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Odin, and The Fatal Sisters. He was fond, indeed, of the wild mythology of the Scandinavians, and numerous traces of the impression which it had made on his mind might be pointed out in his paintings and in his sketches. His "Thor battering the Serpent" was such a favourite, that he presented it to the Royal Academy as his admission gift. With quiet beauty and serene grace he knew not well how to begin; the hurrying measures, the crowding epithets, and startling imagery of the northern poetry suited the intoxicated fancy of Fuseli. Such was his love of terrific subjects, that he was known among his brethren by the name of Painter in ordinary to the Devil, and he smiled when some one officiously told him of this, and said, "Ay! he has sat to me many times." Once, at Johnson the bookseller's table, one of the guests said, "Mr. Fuseli, I have purchased a picture of yours."—"Have you, sir; what is the subject?" "Subject? reallv. I do n't know."—" That's odd; you must be a strange fellow to buy a picture without knowing the subject." "I bought it, sir, that's enough—I do n't know what the devil it is."—" Perhaps it is the Devil," replied Fuseli, "I have often painted him." On this one of the company, to arrest a conversation which was growing warm, said, "Fuseli, there is a member of your Academy who has strange looks—and he chooses as strange subjects as you do." "Sir," exclaimed the Professor, "he paints nothing but thieves and murderers, and when he wants a mod-i he looks in the glass."*
On the death of Wilton the sculptor, Fuseli teecame Keeper of the Royal Academy—a situ ,jon which, due alike to his great merits and to his de clining years, was not supposed to be unwelcome in a pecuniary point of view; it provided a pleasant
* I know not whether it be true that Fuseli himself supped on rats port, by way of exciting his imagination, the night before he began bia '* Nightmare."
residence and a respectable salary, and placed Cot ever above want one who, by his learning and the poetic character of his works, had done much honour to the Academy. A by-law obliged him to resign the Professorship, which he regained on the death of Opie, and thenceforth filled both situations with honour to himself and to the institution. The enthusiasm of his nature, his foreign pronunciation, the massy vigour of his language, and the sharp acidity of his wit, were not wasted on empty walls, —the lecture-room was commonly full.
He was also, on the whole, liked as Keeper. It is true that he was often satiric and severe on the students—that he defaced their drawings by corrections which, compared to their weak and trembling lines, seemed traced by a tar-mop, and that he called them tailors and bakers, and vowed that there was more genius in the claw of one of Michael Angelo's eagles than in all the heads with which the Academy was swarming. The youths on whom this tempest of invective fell smiled—and the Keeper, pleased by submission, walked up to each easel— whispered a word of advice confidentially, and retired in peace to enjoy the company of his Homer, Michael Angelo, Dante, and Milton.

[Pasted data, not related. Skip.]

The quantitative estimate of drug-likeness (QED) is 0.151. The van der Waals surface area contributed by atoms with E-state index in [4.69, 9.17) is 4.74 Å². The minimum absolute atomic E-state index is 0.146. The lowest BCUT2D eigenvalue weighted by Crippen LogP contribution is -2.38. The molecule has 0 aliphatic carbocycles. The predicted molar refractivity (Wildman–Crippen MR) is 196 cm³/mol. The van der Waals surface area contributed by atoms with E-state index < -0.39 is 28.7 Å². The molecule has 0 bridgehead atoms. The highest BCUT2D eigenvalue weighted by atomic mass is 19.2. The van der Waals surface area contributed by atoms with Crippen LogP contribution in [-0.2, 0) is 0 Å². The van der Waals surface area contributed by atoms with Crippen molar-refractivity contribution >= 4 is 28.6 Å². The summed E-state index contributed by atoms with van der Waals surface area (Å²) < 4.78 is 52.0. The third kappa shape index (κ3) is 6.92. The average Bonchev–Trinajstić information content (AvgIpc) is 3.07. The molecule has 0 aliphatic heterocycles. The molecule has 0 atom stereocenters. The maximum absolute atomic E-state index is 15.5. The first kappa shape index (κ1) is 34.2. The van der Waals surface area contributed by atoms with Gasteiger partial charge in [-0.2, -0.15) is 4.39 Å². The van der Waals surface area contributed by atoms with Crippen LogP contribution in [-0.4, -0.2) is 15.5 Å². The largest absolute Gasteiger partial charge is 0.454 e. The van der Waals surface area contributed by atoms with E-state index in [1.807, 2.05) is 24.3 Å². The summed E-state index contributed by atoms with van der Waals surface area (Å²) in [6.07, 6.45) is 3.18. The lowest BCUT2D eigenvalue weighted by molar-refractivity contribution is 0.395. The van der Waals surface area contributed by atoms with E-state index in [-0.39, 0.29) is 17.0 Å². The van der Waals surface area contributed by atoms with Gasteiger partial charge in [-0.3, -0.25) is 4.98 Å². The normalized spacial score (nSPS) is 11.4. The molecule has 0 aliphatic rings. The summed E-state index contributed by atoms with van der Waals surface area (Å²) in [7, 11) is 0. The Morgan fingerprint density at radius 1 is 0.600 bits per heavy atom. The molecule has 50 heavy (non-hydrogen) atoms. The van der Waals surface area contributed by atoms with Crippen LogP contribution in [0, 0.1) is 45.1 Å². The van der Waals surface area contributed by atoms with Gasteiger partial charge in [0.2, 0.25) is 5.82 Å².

The students found a constant source of amusement in his oddities, his jests, and the strong biting wit which he had ever at their service. They are all fond of repeating his jokes. He heard a violent altercation in the studio one day, and inquired the cause. "It is only those fellows, the students, sir," said one of the porters. "Fellows!" exclaimed Fuseli, "I would have you to know, sir, that those fellows may one day become academicians." The noise increased—he opened the door and burst in upon them, exclaiming, "You are a den of damned wild beasts, and I am your blasted keeper." The students laughed, and Fuseli retired, smiling. Another time he saw a figure from which the students were making dr»wmgs lying broken to pieces. "Now, who the devil has done this !"—" Mr. Med* land, sir," said an officious probationer, "he jumped aver the rail and broke it." He walked up to the offender—all listened for the storm. He calmly said, "Mr. Medland, you are fond of jumping—go to Sadler's Wells—it is the best academy in the world for improving agility." A student as h passed held up his drawing, and said, confidently "Here, sir—I finished it without using a crumb of bread." "All the worse for your drawing," replied Fuseli, "buy a twopenny loaf and rub it out." "What do you see, sir!" he said, one day, to a student, who, with his pencil in his hand and his drawing before him, was gazing into vacancy. "Nothing, sir:" was the answer. "Nothing, young man!" said the Keeper, emphatically; "then I tell you that you ought to see something—you ought to see distinctly the true image of what you are trying to draw. I see the vision of all I paint—and I wish to heaven I could paint up to what I see."